How a Ukrainian teacher helped students escape Russia's invasion, and still graduate As residents return to a liberated town near Kyiv, a teacher and her high school students recount what it took to survive the war.

How a Ukrainian teacher helped students escape Russia's invasion, and still graduate

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SCOTT SIMON, HOST:

The invasion of Ukraine swiftly upended the lives of millions. The town of Borodyanka was recently liberated after Russian forces occupied it for weeks. NPR's Anya Kamenetz went there and met a teacher who rescued her student.

ANYA KAMENETZ, BYLINE: Viktoria Timoshenko's biology classroom is a surreal sight. A Russian shell tore through the walls and ceiling. You can hear the traffic outside through the open hole where the windows used to be.

VIKTORIA TIMOSHENKO: (Non-English language spoken).

KAMENETZ: Her classroom was so destroyed she had trouble recognizing it. This was Timoshenko's first year teaching.

VOLODYMYR HRABOVENKO: (Non-English language spoken).

KAMENETZ: "To tell you the truth, we didn't take her seriously," says her student, Volodymyr Hrabovenko, who goes by Vova. "We were the senior class," he says, "and she was too young" - just 25. Vova's an outgoing kid with ears that stick out slightly and a crooked grin. He's been attending the same school since preschool and has been student body president since eighth grade. He and his classmates quickly warmed up to Timoshenko, who's petite with dark curly hair. She didn't talk down to them. She taught them about condoms and consent in biology class.

TIMOSHENKO: (Non-English language spoken).

KAMENETZ: She says, she wanted to give them the information they would need in the future. But the future changed on February 28. That's the day Vova remembers seeing Russian helicopters flying overhead.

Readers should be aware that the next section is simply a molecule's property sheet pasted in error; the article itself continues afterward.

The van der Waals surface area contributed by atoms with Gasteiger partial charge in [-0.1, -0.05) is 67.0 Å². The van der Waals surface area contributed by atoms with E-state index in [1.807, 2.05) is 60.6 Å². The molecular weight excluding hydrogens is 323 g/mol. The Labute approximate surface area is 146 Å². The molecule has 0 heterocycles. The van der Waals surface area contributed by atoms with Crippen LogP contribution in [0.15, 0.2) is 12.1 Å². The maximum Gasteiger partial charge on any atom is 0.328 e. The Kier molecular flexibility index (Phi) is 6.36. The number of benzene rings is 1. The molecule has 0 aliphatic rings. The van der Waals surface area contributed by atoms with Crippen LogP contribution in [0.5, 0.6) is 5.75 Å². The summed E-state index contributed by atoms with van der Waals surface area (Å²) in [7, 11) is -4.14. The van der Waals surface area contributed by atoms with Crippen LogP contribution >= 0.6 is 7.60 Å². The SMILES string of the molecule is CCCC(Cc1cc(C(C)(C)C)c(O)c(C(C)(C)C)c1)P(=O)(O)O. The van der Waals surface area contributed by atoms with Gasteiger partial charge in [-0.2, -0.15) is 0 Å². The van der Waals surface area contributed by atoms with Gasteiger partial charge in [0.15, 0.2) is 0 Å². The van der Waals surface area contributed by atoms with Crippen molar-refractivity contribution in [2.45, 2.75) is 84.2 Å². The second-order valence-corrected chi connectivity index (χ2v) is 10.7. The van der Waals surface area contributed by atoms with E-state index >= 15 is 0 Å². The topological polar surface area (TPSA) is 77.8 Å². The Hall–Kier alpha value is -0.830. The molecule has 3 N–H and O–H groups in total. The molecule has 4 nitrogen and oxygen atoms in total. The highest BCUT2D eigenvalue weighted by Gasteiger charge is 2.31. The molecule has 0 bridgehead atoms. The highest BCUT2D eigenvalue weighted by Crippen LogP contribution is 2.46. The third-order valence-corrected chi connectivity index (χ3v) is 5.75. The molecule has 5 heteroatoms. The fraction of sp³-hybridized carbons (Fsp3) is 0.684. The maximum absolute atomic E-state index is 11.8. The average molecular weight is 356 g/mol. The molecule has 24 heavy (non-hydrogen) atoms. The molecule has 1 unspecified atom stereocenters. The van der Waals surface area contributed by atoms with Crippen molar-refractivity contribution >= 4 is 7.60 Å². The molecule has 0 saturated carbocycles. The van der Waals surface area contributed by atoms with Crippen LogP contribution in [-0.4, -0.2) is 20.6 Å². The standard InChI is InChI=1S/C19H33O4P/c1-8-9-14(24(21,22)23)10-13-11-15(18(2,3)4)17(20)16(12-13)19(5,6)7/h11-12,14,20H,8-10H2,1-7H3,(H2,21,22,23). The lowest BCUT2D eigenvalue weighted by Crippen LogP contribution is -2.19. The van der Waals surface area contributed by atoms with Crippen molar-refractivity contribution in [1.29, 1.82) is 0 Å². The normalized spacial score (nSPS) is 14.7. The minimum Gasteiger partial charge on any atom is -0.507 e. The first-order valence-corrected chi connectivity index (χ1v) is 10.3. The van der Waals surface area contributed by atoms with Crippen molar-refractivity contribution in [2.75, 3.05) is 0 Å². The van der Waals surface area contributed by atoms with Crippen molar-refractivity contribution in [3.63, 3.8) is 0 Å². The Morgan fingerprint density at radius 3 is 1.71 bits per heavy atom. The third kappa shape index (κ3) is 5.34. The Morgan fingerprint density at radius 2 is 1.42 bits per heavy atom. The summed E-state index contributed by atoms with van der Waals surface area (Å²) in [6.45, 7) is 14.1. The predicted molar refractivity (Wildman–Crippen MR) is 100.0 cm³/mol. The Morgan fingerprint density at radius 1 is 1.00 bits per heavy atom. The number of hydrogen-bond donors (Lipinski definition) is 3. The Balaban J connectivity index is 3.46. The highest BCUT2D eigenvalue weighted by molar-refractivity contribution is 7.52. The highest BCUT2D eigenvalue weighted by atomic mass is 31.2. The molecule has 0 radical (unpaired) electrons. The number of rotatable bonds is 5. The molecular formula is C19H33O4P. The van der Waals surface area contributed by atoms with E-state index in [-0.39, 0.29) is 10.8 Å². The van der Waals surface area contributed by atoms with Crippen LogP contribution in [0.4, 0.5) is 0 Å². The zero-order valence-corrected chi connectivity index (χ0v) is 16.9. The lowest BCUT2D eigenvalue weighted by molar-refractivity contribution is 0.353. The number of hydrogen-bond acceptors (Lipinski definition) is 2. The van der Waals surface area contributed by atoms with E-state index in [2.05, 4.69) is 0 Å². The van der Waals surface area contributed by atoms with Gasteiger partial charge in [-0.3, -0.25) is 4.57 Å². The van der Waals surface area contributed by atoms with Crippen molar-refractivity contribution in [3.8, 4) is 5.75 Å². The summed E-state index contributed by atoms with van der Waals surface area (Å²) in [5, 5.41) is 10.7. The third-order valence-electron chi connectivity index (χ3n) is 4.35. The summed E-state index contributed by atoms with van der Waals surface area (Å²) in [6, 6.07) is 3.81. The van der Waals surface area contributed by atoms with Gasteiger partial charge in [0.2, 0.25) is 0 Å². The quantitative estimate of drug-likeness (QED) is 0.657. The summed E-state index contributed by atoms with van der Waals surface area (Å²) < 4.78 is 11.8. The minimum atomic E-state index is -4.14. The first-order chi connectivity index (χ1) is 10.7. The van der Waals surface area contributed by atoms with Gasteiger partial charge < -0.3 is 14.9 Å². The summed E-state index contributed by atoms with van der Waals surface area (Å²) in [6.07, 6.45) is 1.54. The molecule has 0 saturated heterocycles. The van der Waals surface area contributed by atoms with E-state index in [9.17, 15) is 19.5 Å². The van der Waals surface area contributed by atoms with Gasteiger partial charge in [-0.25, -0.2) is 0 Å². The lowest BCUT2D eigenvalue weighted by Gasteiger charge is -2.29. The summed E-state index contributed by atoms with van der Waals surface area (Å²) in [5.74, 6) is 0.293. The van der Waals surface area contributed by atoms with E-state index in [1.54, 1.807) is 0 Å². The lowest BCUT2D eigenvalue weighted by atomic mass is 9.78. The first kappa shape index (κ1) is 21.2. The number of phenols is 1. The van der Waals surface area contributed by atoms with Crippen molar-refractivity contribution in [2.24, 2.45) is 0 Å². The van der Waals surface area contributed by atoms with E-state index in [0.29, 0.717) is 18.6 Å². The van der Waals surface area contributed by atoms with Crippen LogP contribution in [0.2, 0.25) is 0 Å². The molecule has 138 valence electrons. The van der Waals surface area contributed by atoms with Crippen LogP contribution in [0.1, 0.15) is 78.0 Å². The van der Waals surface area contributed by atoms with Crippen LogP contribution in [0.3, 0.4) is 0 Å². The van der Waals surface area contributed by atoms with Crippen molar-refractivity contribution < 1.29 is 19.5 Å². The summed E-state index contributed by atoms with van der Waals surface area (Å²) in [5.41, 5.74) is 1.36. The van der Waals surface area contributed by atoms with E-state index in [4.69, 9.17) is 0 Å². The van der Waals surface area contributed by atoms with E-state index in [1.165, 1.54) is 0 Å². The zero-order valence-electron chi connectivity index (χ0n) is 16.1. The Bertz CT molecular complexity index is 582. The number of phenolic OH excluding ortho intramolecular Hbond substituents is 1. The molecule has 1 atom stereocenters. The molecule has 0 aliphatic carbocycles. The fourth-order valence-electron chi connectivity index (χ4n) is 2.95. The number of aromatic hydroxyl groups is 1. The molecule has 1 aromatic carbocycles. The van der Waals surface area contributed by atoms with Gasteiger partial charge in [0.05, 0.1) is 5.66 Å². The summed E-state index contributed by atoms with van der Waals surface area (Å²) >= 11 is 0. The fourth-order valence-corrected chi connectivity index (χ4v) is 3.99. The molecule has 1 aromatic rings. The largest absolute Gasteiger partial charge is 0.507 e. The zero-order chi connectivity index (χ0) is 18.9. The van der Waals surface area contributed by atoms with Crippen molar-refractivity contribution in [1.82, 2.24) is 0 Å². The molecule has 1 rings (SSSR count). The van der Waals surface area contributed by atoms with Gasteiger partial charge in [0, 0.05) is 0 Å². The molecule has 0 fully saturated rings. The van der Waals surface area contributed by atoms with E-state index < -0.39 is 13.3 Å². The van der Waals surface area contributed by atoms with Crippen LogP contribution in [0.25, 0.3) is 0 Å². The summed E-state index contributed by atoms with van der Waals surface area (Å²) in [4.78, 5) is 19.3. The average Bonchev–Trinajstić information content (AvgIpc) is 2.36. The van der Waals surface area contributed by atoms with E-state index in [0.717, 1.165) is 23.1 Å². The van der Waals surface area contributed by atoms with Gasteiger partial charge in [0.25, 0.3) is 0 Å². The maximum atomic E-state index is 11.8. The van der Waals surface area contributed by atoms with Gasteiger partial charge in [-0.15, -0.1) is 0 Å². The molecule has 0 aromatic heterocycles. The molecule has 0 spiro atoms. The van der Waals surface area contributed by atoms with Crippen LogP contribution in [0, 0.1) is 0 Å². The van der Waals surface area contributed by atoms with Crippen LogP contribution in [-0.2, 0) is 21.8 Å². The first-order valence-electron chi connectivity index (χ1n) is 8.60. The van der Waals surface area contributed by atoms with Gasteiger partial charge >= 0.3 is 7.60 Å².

HRABOVENKO: (Non-English language spoken).

KAMENETZ: "I was really scared," he says. "At that moment, you understand that there is a war. After this understanding, you don't have anything anymore. You don't have dreams. You don't have thoughts."

TIMOSHENKO: (Non-English language spoken).

KAMENETZ: Timoshenko knew Vova and his family were in an especially dangerous part of town with no power or cell phone coverage. So she called local authorities and begged them to get Vova out. And it worked. They sent a car for him and his grandmother while his older brother stayed in the house with their mother. Then Timoshenko got an offer to move them even further from danger, 3 1/2 hours away to a town called Vinnytsia. But Vova's grandmother refused to move so far away.

HRABOVENKO: (Non-English language spoken).

KAMENETZ: "We didn't have enough time to say goodbye," he says. "The driver said, pick your things up immediately. I came to my granny, and I said, I'm leaving. And she said, good. Be safe." On March 16, one week after they parted, a Russian airstrike killed his grandmother. She had just turned 82 years old. She's buried here in the town's new cemetery. Next to her fresh grave, there are two open ones waiting. The governor says at least 150 civilians were killed during the occupation. They're finding more bodies every day. After Vova and Timoshenko evacuated, Russian soldiers came to his house. They saw photographs of him, a young man almost old enough to fight, and asked where he was.

HRABOVENKO: (Non-English language spoken).

KAMENETZ: His mother and brother told the truth. They didn't know. So the soldiers beat them. And Vova says they shot at his brother, and a bullet grazed his ear. To cope with everything, Vova listens to a lot of music, he makes art, and he writes poetry. This is his poem about rebuilding a new country after the war.

HRABOVENKO: (Reading in non-English language).

KAMENETZ: In May, they return to a village close to Borodyanka. Vova's now living with one of his sisters. Timoshenko is staying in a house that belongs to a family that has left for Poland. She's resumed teaching online for now. The school building is unusable. The Ukrainian government alleges that Russian forces have damaged more than 1,700 educational institutions across the country, but that's not going to stop most of Vova's senior class. Eighteen out of the 20 students, including him, will get their diplomas this spring.

Anna Kamenetz, NPR News, Borodyanka, Ukraine.

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